Football: McAllister praises Wilkinson's ways

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HOWARD WILKINSON will bring a new set of beliefs to the job of England manager - some good old-fashioned Yorkshire work ethic topped up with an addiction to fitness.

No one knows the man who has filled Glenn Hoddle's tracksuit better than the Scotland captain, Gary McAllister, the midfield general of his title- winning Leeds team. McAllister believes he owes more than his Championship medal to the experienced manager who has stepped into the breech. If it was not for Wilkinson, his career might be over.

Still playing in the top-flight at 34, McAllister said: "Howard gave me fitness I didn't have. My body changed at Leeds even though I was 25 when I got there. He made us appreciate that if you can run longer you have a better chance. If you are a good player and can run longer, it's better still.

"Pre-season training was like nothing I had ever seen before. There was an awful lot of thought going into it, it was structure. You didn't just run up to a tree and back again. Howard was right. That has stood me in good stead and probably lengthened my career. We do the same stuff at Coventry now because Gordon Strachan [Coventry's manager] had obviously listened to him."

McAllister claimed Wilkinson was something of a visionary in that department and is unhappy that Arsenal's manager, Arsene Wenger, took praise for the same ideas when he won the Double. He said: "It was an insult to hear Arsenal's methods were new. Howard had brought in special diets, introduced us to creatine and worked on stretching exercises years ago. Howard is an ultra-professional. I think it all goes back to that Yorkshire work ethic, he let you know you needed an honest day's work for an honest day's pay.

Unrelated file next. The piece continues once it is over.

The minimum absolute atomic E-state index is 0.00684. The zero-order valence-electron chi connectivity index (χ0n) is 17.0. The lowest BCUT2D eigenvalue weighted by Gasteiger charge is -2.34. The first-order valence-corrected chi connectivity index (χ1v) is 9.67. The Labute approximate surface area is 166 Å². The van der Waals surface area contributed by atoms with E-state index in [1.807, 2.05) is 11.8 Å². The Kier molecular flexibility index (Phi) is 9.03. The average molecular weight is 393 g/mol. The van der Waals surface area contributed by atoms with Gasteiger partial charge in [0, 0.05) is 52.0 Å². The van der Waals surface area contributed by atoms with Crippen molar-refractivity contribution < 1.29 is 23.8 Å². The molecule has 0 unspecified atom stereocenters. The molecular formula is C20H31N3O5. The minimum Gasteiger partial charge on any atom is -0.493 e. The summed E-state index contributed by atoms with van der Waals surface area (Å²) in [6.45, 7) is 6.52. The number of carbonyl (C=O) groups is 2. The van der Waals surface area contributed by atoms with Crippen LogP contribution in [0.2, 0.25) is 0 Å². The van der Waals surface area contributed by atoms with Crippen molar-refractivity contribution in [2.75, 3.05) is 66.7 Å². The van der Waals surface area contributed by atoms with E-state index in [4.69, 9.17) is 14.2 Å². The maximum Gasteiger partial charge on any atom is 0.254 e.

"It was new to me because I had been under David Pleat at Leicester where they would rather draw 4-4, play total football and entertain than win 1-0 and bore. I learned that results are what matter. It could be a dog of a game for 89 minutes but then you score one and win. That was your job. That suggests he is dour - but he's not. There was plenty of banter about and it was a happy enough place."

McAllister is also sure that Wilkinson's lack of experience at the top international level will not be a handicap when the critics start to look for ammunition. He said: "There are so many big-name players who have tried and failed at management that the argument doesn't really work anymore.

"Arsene Wenger has never won medals but is at the top of his profession. Howard will not get fazed or worry about handling top players, but it would be a help to bring in a good No 2.

"Howard won't be able to teach these players new tricks like Glenn Hoddle could, so he does need an ex-England man beside him. David Platt did that before at youth level and could be the man. I hope Howard enjoys working with the best players in England. I think, like most other things, he will be good at it."

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